In other words, fantasy owners shouldn't shy from their running backs during the short week, with the lone exceptions being those coming off injuries four days earlier.
Naturally, if quarterbacks suffer in terms of fantasy production on Thursday, it follows that so do wide receivers. The numbers support this, though wide receivers' diminished production is actually not as stark as that of their quarterbacks; wide receivers perform approximately 10 percent worse on Thursday than they do on all other days, while quarterbacks perform about 20 percent worse.
This is the position that positively plummets on Thursday, as tight ends have performed more than 35 percent worse on that day compared to all others.
Want the startling reality? In 30 Thursday games since the beginning of 2011, the only tight end to score more than 13 fantasy points was Julius Thomas (23) … and again, that came in the Week 1 game this season during which he was fully rested.
Exactly four tight ends have even reached double-digit fantasy points on a "three days' rest" Thursday: Martellus Bennett (13, Week 3 of 2012), Dustin Keller (12, Week 12 of 2012), Tony Gonzalez (11, Week 13 of 2012) and Antonio Gates (10, Week 9 of 2012). Meanwhile, Jimmy Graham (5, Week 13 of 2012), Jordan Cameron (3, Week 5 of 2013), Tony Gonzalez (1, Week 15 of 2011), Jason Witten (4, Week 12 of 2011) and Vernon Davis (3, Week 12 of 2011, and 0, Week 7 of 2012) endured some of their worst fantasy games on a Thursday.
Turning to the on-field game, tight ends have garnered only 18.6 percent of their quarterbacks' targets in Thursday games; that percentage rises to 22.6 percent on all other days of the week.
Who cares, they're kickers, right?
Right. Kicker is the one of these six fantasy positions that showed no discernible difference between Thursday and other-day performances. Their 6.9 average during the previous Sunday's games can be easily explained as statistical variance, considering kickers averaged exactly the same number of fantasy points in Thursday games on three days' rest as they did in any other game all year: 7.9.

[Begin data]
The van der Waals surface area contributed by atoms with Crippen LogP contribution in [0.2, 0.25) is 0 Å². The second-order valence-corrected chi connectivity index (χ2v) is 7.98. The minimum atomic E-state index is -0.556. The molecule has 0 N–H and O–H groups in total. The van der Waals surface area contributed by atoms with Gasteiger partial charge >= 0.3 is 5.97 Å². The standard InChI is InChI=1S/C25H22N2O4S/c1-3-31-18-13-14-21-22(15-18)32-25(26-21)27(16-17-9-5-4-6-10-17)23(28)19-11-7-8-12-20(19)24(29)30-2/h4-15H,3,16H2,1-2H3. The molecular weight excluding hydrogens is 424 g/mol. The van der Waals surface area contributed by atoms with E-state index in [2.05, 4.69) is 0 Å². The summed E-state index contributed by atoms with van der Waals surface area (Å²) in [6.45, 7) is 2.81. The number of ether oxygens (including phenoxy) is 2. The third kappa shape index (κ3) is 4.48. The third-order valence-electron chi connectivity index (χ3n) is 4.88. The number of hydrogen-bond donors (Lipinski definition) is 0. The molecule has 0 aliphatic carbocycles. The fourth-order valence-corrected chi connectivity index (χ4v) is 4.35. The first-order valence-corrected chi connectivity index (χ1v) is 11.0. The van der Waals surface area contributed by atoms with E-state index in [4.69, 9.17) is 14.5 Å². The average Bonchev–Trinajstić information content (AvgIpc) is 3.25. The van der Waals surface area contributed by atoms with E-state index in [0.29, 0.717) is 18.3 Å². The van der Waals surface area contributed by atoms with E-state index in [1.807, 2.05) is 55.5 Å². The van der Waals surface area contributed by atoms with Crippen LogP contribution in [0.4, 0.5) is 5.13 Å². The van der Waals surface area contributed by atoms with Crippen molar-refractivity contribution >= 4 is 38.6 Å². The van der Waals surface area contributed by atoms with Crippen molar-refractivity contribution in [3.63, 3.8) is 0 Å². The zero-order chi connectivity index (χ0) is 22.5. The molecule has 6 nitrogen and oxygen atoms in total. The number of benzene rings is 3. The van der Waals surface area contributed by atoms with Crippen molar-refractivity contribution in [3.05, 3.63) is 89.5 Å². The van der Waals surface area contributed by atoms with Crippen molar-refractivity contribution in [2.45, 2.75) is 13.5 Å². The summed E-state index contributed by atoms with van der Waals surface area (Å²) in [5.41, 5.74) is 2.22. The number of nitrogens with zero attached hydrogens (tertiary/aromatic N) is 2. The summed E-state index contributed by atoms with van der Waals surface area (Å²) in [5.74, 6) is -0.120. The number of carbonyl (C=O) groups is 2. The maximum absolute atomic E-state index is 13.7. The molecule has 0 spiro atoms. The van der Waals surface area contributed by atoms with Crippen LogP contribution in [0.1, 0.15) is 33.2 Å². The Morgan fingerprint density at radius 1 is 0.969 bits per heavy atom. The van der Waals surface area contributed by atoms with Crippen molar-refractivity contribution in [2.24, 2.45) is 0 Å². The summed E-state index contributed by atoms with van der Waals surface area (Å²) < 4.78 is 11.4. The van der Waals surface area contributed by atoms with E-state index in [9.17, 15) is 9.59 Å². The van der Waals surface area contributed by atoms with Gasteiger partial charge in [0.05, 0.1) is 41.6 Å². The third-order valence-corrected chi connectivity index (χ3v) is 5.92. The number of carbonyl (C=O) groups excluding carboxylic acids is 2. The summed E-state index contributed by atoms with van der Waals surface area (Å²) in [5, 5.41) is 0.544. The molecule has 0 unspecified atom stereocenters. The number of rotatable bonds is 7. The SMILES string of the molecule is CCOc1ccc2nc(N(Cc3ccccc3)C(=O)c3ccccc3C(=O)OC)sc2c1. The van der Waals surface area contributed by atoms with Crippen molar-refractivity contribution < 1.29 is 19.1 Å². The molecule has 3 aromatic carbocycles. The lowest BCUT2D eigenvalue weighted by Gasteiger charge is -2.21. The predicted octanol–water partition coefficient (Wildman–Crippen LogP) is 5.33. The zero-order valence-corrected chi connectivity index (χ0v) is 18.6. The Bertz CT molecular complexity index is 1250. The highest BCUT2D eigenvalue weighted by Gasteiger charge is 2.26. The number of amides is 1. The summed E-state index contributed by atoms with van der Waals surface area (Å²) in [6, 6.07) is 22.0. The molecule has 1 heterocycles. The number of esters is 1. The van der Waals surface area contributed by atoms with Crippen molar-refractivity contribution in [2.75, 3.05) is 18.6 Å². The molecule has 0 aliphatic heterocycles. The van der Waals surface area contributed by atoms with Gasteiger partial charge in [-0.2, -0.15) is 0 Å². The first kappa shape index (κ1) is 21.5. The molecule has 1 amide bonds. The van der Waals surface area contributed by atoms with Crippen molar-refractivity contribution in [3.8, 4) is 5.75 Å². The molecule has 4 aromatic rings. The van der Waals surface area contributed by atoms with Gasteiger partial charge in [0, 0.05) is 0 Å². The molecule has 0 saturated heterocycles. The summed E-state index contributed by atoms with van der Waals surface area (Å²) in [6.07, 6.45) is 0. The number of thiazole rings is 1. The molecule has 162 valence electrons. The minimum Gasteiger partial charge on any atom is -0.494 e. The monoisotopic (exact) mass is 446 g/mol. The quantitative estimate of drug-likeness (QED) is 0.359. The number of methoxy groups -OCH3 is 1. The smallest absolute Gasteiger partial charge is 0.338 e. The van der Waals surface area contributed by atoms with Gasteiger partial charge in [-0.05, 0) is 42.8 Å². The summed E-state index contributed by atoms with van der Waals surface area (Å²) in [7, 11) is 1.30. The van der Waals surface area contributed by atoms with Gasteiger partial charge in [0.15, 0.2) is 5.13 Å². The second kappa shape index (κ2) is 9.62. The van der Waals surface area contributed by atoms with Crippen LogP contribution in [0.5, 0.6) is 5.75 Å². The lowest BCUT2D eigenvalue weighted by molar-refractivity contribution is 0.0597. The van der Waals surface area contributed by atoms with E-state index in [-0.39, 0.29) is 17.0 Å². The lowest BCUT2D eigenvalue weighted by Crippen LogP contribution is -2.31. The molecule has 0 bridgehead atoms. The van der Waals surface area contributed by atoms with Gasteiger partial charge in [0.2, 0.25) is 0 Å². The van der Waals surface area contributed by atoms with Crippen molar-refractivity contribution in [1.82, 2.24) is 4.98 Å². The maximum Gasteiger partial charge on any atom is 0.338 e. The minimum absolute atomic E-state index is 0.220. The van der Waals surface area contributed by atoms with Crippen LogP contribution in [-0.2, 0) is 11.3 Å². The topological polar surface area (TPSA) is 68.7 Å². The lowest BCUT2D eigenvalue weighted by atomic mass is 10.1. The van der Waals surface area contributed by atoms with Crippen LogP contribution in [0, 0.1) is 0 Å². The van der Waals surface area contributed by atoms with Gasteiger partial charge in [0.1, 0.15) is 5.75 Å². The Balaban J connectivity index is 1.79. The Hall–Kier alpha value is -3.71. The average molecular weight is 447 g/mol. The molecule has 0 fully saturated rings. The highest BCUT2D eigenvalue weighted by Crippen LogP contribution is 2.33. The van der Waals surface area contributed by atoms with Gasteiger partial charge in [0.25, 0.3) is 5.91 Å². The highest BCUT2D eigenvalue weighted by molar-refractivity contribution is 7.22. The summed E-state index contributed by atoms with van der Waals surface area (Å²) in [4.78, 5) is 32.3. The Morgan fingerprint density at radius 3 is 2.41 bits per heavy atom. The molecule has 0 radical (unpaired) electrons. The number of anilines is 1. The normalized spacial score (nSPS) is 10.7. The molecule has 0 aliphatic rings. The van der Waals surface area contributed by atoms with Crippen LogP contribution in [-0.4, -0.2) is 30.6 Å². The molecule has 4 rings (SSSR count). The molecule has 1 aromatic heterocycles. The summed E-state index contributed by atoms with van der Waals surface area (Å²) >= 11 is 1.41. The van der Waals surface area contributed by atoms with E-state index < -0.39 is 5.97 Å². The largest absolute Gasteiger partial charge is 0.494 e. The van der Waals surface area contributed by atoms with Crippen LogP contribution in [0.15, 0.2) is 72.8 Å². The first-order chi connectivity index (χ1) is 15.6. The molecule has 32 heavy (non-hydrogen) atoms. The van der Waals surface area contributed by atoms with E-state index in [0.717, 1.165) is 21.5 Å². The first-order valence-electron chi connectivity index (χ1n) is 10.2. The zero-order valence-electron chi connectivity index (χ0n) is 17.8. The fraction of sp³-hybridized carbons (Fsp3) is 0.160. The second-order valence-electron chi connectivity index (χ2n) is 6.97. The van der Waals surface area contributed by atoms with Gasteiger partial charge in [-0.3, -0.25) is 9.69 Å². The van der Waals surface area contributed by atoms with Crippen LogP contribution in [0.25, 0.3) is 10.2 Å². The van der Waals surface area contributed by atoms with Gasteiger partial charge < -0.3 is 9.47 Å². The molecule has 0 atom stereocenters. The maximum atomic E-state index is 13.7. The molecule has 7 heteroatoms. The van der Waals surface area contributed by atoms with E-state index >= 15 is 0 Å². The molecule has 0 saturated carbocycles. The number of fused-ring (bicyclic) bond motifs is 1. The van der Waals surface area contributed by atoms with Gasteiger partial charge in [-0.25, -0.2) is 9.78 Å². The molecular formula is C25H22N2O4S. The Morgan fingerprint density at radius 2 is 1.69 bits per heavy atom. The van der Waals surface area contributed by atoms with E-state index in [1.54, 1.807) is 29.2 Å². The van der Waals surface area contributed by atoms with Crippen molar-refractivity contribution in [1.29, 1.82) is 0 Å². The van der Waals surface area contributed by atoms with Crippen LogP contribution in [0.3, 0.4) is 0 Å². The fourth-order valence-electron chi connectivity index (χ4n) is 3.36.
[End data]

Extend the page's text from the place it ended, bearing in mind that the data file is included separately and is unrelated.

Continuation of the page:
Ah, here is where we reap a particular advantage. Naturally, if scoring is down on Thursdays, that'd benefit fantasy defense/special teams units, but what you might not realize is the extent of that benefit.
Defense/special teams units have averaged 8.6 fantasy points during Thursday games since the beginning of the 2011 season, nearly three full points greater than their averages four days earlier on Sunday (5.9), and more than a point and a half greater than their averages the entire remainder of the year.
There are three significant statistical differences between defenses' performance on Thursday versus other days of the week:
Sacks: 2.95 per game on Thursdays, 2.32 on other days
Fumbles recovered: 0.85 per game on Thursdays, 0.62 on other days
D/ST touchdowns: 0.32 per game on Thursdays, 0.25 on other days
Understandably, ball control and offensive line performance appear to be down on Thursdays, and defenses have capitalized. Tuck that away, because it could mean very good things for the Chicago Bears, the aforementioned Eli Manning's next opponent.
It also means potential matchups opportunities for defenses like the Carolina Panthers (Week 8 at Tampa Bay), Washington Redskins (Week 10 at Minnesota) and Dallas Cowboys (Week 13 versus Oakland), in upcoming weeks.
Finally, the "sample size" question
It's a legitimate one, as Thursday games have accounted for only 5.3 percent of all scheduled games since the beginning of 2011. Statistical variance could therefore have influenced this study, meaning this shouldn't completely drive your decision-making: It would be ludicrous to bench Drew Brees during his Week 12 Thursday game at Atlanta simply because of the numbers above; the point is to temper his -- and any quarterback's -- projection accordingly. And if quarterbacks tend to suffer a 3-point drop in fantasy production on average on Thursday, applying that to Brees' 2011-13 average still results in a 19.5 score, which would've ranked him 11th, ninth, 10th, seventh and seventh at his position, going off weekly fantasy points by the position to date.
That still means a potential drop-off from must-start to barely start status, however, and it's precisely the lesson to glean from this Thursday analysis.